Pablo J. Ross


My laboratory conducts research in the areas of gamete and embryo biology, nuclear reprogramming after somatic cell nuclear transfer (SCNT) and induction of pluripotency by defined factors (iPSC), and stem cell biology. My research interests are focused on understanding the mechanisms by which differentiated cells (like oocyte, sperm, or somatic cells) are reprogrammed to direct the formation of a whole individual. The central theme of this research is to understand the epigenetic mechanisms by which a differentiated cell is reprogrammed to generate a pluripotent cell. This phenomenon is best exemplified by the process of early embryonic development, where both gametes (highly differentiated cells) are combined to give rise to the zygote (totipotent cell). In this system, the oocyte is responsible for orchestrating the reprogramming mechanism, which transforms the maternal and paternal chromatin to totipotent chromatin. The reprogramming capacity of the oocyte is further demonstrated by its ability to turn a somatic cell nucleus into an embryonic nucleus which is able to drive the development of a whole individual, as is the case with cloning by somatic cell nuclear transfer. My long-term goals are to develop and gain knowledge pertaining to the epigenetic changes and mechanisms controlling preimplantation embryonic development and the establish ment of pluripotency, thereby identifying potential targets for improving fertility in animals and developing efficient methodologies for assisted reproductive technologies.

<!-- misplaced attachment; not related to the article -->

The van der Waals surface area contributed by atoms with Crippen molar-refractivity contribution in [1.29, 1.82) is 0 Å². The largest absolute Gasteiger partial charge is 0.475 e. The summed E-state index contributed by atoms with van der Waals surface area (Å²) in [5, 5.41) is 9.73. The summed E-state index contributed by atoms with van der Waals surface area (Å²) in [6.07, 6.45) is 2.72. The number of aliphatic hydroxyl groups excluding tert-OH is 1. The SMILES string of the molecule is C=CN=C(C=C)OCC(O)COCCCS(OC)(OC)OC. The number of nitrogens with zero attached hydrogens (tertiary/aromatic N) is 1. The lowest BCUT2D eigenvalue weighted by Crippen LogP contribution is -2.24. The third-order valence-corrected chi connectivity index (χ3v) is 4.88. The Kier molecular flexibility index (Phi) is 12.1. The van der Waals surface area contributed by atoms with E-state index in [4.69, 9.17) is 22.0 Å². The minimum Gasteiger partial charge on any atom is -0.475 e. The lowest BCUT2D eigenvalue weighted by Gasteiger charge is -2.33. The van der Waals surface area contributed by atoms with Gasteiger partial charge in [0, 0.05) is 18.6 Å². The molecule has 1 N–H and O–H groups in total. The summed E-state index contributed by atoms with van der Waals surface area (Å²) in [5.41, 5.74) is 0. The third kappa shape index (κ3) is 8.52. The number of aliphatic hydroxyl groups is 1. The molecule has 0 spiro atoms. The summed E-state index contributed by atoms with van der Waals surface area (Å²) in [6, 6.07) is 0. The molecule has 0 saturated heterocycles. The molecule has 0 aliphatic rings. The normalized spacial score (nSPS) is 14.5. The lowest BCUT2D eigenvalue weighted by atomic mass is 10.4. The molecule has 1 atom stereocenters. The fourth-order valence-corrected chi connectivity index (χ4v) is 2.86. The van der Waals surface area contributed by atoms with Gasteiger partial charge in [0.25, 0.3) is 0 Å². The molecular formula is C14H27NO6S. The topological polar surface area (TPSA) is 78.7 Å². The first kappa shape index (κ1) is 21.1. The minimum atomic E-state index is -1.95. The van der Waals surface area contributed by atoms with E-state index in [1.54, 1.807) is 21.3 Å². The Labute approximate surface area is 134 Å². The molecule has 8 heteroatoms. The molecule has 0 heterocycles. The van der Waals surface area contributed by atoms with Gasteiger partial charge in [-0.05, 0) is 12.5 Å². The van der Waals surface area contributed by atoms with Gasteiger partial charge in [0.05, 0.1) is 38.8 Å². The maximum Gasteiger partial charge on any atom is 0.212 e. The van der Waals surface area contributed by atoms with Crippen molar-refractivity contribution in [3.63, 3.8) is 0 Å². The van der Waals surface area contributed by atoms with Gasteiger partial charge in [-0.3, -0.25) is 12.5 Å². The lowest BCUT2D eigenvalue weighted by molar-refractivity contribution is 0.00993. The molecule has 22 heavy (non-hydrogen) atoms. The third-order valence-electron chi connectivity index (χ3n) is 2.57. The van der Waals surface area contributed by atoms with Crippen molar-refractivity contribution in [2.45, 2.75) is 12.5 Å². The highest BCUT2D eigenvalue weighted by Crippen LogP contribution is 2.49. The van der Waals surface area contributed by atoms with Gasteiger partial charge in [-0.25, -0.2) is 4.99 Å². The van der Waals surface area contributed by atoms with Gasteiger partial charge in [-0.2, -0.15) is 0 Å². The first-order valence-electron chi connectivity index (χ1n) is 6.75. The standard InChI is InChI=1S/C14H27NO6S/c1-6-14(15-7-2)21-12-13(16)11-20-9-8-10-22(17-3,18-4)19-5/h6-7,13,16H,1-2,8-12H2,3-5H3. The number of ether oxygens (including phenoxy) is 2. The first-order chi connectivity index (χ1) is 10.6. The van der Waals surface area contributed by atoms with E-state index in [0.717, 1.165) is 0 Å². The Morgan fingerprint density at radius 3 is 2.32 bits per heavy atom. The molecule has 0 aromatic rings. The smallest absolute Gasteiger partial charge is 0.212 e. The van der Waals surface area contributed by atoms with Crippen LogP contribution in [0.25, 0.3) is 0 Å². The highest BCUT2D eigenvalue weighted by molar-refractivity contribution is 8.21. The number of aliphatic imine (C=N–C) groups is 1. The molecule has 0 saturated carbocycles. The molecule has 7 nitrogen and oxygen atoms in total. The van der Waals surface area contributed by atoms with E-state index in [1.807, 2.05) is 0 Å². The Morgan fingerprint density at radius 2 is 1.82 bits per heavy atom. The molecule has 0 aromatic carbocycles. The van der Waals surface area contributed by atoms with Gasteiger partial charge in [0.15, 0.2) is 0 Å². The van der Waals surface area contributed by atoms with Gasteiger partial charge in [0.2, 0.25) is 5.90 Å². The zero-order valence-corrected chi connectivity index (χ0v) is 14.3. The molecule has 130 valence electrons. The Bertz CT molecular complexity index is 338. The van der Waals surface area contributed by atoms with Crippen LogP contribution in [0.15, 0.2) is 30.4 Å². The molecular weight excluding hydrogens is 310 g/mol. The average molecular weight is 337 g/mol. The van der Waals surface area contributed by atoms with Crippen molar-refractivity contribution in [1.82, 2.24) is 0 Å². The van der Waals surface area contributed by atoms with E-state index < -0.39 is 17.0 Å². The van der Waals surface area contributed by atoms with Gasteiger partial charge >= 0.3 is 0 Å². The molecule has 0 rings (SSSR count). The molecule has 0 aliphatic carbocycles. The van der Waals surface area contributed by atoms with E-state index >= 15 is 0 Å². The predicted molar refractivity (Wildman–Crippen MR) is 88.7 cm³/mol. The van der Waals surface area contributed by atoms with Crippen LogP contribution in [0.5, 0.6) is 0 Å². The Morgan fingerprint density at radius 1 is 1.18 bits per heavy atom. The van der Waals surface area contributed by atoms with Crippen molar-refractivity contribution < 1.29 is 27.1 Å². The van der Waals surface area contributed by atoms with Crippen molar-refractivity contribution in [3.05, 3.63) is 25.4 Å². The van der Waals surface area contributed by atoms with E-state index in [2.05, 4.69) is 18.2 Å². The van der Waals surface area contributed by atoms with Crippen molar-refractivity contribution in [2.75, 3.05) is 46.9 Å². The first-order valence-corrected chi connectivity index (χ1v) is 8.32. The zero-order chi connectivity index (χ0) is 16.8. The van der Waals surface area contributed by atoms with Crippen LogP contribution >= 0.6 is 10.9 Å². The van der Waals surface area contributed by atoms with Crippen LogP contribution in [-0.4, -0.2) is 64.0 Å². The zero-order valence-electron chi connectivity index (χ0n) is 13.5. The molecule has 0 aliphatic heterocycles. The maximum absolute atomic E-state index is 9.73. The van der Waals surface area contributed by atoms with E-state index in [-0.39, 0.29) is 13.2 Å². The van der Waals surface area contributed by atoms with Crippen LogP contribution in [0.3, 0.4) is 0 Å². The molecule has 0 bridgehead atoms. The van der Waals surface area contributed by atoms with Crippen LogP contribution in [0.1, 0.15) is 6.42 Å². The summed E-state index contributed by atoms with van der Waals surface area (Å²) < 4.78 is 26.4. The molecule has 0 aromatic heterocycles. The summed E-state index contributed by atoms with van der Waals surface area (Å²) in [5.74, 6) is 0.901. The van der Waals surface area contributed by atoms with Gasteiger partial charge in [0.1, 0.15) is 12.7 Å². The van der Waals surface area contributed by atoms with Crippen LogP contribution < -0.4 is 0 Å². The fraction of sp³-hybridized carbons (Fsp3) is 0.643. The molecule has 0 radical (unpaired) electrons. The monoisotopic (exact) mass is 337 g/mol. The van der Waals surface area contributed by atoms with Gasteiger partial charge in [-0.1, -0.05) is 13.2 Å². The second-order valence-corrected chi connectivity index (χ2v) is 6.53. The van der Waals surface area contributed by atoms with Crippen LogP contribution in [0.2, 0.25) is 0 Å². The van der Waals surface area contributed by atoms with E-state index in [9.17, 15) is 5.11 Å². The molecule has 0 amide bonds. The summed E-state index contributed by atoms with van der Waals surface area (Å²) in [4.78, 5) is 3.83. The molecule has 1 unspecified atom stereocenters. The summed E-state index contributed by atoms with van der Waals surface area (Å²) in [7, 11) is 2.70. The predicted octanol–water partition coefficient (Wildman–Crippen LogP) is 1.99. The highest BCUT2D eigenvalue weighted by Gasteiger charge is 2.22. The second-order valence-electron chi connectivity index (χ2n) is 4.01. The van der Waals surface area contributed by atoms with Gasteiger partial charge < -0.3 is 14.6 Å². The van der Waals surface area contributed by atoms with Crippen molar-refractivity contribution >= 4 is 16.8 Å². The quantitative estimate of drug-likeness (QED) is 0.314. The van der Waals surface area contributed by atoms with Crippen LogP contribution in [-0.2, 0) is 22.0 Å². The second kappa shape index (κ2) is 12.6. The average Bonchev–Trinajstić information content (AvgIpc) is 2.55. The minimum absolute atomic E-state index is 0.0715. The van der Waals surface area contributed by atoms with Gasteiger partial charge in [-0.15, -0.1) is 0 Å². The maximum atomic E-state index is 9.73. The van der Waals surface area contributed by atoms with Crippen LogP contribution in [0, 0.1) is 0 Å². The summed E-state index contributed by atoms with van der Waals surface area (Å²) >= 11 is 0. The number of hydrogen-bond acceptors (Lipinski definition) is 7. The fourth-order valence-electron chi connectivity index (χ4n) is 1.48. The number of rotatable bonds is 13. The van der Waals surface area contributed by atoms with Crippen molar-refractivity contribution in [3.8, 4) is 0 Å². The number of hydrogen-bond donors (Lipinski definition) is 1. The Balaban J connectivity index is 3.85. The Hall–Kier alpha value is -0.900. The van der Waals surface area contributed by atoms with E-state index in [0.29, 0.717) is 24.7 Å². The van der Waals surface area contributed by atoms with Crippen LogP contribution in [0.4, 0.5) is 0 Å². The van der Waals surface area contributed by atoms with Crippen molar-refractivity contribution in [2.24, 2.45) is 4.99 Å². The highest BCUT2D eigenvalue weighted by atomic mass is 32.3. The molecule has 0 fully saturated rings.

We use a comparative approach which includes different species (cattle, sheep, horses, monkeys, humans) and different models of nuclear reprogramming (early embryo development, cloning, induced pluripotency, and embryonic stem cells (ESC)). We also make extensive use of next generation sequencing approaches to determine transcriptome and epigenetic profiles. Some of our studies involve development of technologies for the limited amount of biologica l material available from embryos and stem cells.